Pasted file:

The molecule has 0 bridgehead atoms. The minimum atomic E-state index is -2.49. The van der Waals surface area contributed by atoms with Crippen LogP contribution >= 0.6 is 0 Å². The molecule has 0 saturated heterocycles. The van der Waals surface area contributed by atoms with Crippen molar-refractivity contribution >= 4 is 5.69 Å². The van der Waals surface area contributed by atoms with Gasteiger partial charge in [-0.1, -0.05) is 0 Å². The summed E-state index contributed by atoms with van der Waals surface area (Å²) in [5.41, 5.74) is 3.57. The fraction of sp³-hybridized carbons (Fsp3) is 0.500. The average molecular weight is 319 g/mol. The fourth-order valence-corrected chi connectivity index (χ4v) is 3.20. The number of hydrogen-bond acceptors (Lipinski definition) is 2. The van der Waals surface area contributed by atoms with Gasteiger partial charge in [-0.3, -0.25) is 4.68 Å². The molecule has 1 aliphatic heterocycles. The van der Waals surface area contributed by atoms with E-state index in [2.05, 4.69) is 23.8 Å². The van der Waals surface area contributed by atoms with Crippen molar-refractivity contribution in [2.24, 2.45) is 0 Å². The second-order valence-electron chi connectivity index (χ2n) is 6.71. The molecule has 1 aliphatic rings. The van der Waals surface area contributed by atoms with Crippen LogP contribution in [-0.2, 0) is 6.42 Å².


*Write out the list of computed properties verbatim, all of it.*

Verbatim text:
The molecule has 0 bridgehead atoms. The minimum atomic E-state index is -2.49. The van der Waals surface area contributed by atoms with Crippen LogP contribution >= 0.6 is 0 Å². The molecule has 0 saturated heterocycles. The van der Waals surface area contributed by atoms with Crippen molar-refractivity contribution >= 4 is 5.69 Å². The van der Waals surface area contributed by atoms with Gasteiger partial charge in [-0.1, -0.05) is 0 Å². The summed E-state index contributed by atoms with van der Waals surface area (Å²) in [5.41, 5.74) is 3.57. The fraction of sp³-hybridized carbons (Fsp3) is 0.500. The average molecular weight is 319 g/mol. The fourth-order valence-corrected chi connectivity index (χ4v) is 3.20. The number of hydrogen-bond acceptors (Lipinski definition) is 2. The van der Waals surface area contributed by atoms with Gasteiger partial charge in [-0.3, -0.25) is 4.68 Å². The molecule has 1 aliphatic heterocycles. The van der Waals surface area contributed by atoms with E-state index in [2.05, 4.69) is 23.8 Å². The van der Waals surface area contributed by atoms with Crippen molar-refractivity contribution in [2.24, 2.45) is 0 Å². The second-order valence-electron chi connectivity index (χ2n) is 6.71. The molecule has 1 aliphatic rings. The van der Waals surface area contributed by atoms with Crippen LogP contribution in [-0.2, 0) is 6.42 Å².